National Security

Lawmakers push for bill to prosecute Russian war criminals who enter US

Associated Press/J. Scott Applewhite
Sen. Dick Durbin, D-Ill., chairman of the Senate Judiciary Committee, leads a hearing about the rise in threats toward elected leaders and election workers, at the Capitol in Washington, Wednesday, Aug. 3, 2022. (AP Photo/J. Scott Applewhite)

Senate lawmakers on Wednesday galvanized around a bipartisan bill that would allow the U.S. to prosecute war criminals who enter the country even if they did not target Americans, a measure introduced in the wake of Russia’s war in Ukraine amid reports of atrocities being committed at the direction of the Kremlin.

Sens. Chuck Grassley (R-Iowa) and Dick Durbin (D-Ill.) lauded the proposal during a Senate Judiciary Committee hearing on the bill. The measure would allow federal agencies to prosecute war criminals found in the U.S., even if their targets were non-Americans, expanding the current war crimes statute. 

“We’ve all been horrified by the reports of war crimes committed by Russian forces,” Grassley said, noting reports of mass graves, torture and bombings of civilian targets including a maternity hospital.   

“When these war criminals get into the United States, they can’t be allowed to live freely in our country. We have to have options to exclude, extradite and punish war criminals,” Grassley said. 

The Justice for Victims of War Crimes Act seeks to allow prosecution of war criminals from other countries who enter the U.S. The bill also seeks to remove the existing five-year statute of limitations for war crimes.

While the U.S. currently does not have the power to prosecute foreign nationals accused of committing war crimes, it can send them back to their country of origin. But that would prove problematic should they be sent back to the same government that was found to be directing the crime, Eli M. Rosenbaum, a Justice Department Counselor for War Crimes Accountability, told the committee.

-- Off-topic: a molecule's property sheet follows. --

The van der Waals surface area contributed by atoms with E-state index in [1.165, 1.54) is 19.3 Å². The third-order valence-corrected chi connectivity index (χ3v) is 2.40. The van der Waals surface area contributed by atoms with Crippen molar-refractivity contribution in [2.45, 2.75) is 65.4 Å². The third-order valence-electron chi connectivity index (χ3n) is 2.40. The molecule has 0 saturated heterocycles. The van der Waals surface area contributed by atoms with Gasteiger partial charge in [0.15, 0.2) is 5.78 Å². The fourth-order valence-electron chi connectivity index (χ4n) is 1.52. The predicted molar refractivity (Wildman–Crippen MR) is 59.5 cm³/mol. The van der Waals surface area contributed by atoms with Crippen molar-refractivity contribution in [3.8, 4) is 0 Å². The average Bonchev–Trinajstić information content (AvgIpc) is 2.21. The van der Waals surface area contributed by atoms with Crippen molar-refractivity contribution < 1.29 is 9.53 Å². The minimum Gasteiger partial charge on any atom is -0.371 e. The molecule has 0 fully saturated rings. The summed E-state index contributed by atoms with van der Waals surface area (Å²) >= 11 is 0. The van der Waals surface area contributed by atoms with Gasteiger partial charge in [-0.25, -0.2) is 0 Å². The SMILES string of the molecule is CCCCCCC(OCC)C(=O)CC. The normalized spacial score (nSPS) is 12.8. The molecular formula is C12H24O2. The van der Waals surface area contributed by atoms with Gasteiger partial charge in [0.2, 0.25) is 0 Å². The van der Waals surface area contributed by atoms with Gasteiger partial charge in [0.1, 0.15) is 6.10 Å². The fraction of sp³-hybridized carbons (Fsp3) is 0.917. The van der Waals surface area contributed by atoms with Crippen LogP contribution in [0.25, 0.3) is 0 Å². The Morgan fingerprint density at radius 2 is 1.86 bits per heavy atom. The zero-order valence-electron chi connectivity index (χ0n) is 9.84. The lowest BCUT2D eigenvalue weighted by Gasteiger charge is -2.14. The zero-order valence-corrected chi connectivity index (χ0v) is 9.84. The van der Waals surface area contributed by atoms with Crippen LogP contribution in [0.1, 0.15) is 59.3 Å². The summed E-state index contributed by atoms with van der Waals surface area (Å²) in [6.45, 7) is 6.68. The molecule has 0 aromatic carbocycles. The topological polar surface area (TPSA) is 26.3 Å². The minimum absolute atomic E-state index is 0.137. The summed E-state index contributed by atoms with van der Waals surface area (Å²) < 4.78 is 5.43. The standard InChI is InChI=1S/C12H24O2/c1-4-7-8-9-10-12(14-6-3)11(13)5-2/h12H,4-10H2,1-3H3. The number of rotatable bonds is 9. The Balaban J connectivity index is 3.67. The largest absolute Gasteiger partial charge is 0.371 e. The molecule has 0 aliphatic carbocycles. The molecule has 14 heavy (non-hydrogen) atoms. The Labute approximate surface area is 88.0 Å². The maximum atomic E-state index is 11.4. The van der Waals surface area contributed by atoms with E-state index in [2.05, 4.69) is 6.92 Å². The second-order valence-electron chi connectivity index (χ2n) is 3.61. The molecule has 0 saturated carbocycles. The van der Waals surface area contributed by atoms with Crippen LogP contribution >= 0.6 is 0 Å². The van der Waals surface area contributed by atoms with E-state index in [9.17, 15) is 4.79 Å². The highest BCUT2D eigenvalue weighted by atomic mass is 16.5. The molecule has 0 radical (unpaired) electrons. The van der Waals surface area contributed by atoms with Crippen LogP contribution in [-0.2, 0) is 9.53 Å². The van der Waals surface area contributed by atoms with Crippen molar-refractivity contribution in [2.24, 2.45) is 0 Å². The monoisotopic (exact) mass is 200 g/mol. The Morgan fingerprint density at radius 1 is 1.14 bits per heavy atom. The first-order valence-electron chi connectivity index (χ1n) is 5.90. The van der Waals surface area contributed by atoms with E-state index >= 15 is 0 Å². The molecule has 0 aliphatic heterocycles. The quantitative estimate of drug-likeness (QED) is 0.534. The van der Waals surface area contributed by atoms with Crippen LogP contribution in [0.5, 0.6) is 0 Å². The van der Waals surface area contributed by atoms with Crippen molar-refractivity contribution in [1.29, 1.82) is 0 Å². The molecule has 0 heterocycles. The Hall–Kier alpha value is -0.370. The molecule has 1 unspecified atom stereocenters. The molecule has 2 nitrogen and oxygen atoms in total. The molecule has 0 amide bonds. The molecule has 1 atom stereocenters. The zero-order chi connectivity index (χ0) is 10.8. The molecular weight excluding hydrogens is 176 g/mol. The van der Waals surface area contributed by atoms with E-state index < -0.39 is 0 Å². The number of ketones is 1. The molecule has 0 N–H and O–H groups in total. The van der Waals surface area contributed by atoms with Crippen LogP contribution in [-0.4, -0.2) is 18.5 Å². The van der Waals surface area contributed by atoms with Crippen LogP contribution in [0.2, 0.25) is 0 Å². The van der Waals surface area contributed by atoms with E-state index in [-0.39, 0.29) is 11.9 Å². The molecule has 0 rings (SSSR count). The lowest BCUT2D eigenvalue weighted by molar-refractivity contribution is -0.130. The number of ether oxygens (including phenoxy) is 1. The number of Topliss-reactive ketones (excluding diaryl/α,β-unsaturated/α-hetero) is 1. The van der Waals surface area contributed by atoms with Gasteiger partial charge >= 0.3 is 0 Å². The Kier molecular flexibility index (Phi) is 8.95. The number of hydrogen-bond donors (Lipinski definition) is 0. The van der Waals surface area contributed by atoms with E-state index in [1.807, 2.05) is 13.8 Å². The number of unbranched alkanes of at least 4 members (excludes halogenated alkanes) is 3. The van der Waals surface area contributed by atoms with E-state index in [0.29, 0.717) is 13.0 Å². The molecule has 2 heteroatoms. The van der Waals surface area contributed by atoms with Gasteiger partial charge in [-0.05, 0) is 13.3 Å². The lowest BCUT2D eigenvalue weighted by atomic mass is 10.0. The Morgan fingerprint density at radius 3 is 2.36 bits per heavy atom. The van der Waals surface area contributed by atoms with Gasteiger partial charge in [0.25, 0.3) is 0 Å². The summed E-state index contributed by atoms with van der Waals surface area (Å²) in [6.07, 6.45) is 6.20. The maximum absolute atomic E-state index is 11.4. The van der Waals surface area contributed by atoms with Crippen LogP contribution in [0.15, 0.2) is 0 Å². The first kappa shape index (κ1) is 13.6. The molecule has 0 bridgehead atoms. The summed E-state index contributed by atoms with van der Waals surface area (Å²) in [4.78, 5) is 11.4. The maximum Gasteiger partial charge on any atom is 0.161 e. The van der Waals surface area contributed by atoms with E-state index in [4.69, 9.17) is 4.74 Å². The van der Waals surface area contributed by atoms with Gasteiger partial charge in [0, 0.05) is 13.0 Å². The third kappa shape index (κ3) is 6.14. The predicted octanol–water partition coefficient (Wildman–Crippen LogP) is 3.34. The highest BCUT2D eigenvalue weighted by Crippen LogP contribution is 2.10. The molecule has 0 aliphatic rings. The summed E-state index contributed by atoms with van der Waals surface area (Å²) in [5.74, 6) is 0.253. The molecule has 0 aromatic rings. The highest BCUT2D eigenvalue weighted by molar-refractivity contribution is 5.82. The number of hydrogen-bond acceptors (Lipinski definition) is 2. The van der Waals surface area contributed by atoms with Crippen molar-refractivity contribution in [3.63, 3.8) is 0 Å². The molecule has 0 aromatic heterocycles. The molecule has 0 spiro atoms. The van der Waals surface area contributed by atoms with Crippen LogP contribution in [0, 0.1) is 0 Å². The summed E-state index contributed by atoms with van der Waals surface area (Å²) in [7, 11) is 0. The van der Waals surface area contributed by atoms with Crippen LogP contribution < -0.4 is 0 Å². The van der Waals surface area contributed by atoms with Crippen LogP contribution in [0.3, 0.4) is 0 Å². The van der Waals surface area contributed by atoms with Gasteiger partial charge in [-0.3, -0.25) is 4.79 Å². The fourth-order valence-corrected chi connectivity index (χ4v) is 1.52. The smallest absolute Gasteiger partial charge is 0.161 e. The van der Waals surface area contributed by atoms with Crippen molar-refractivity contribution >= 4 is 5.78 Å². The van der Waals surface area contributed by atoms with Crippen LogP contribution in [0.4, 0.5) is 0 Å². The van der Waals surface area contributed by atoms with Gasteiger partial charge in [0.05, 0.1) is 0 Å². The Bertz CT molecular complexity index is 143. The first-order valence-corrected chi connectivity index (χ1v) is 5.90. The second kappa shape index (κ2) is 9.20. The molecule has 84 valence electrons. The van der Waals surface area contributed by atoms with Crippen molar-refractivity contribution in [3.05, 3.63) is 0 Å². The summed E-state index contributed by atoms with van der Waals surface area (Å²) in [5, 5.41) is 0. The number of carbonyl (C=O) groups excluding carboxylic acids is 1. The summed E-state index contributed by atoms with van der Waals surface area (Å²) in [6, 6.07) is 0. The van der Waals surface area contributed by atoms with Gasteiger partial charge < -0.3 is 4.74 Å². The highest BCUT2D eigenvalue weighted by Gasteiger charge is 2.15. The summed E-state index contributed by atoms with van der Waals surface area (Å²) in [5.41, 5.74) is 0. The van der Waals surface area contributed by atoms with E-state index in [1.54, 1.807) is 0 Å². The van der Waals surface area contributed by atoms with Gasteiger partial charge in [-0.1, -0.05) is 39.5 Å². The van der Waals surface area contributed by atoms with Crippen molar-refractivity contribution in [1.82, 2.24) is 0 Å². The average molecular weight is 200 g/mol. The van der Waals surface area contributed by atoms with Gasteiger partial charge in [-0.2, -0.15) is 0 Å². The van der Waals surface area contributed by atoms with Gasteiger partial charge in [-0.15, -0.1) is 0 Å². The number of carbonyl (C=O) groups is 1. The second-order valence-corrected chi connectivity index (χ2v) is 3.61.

“Sometimes, for instance, if the government which directed the perpetration of the crimes is still in power for example, extradition isn’t practicable,” Rosenbaum said.

In the case of Russian forces being found in the U.S., for example, being extradited back to Russia would likely mean no punishment from Russian President Vladimir Putin. The only choice the U.S. has under current law would be to prosecute those who have committed crimes against Americans.

“Because we don’t have so-called present-in jurisdiction, in general Russian war criminals who might come here would not be prosecutable criminally for the underlying war crimes,” Rosenbaum said. “The Justice Department believes strongly that that should be corrected.” 

The Department of Homeland Security is pursuing 1,700 leads about people from about 75 different countries living in the U.S. who were perpetrators of war crimes, crimes against humanity and other human rights violations, Durbin said.

Andre Watson, an assistant director for national security at the Department of Homeland Security, said the agency has numerous options when it discovers a war criminal living in the U.S., including being able to build an investigation based on crime patterns. But Durbin asked Watson pointedly why, then, had no one heard of any prosecutions taking place.

“The investigations take time because more often than not it requires an extensive work up,” Watson said, citing challenges such as tracking down foreign witnesses abroad.

“I would say our credibility on this issue relies on results,” Durbin responded.

Watson told the panel he was unaware if any Russian war criminals have made their way into the United States.

“To the best of my knowledge, I’m not aware of particulars to confirm that fact at this time,” Watson said. 

Tags Chuck Grassley Dick Durbin
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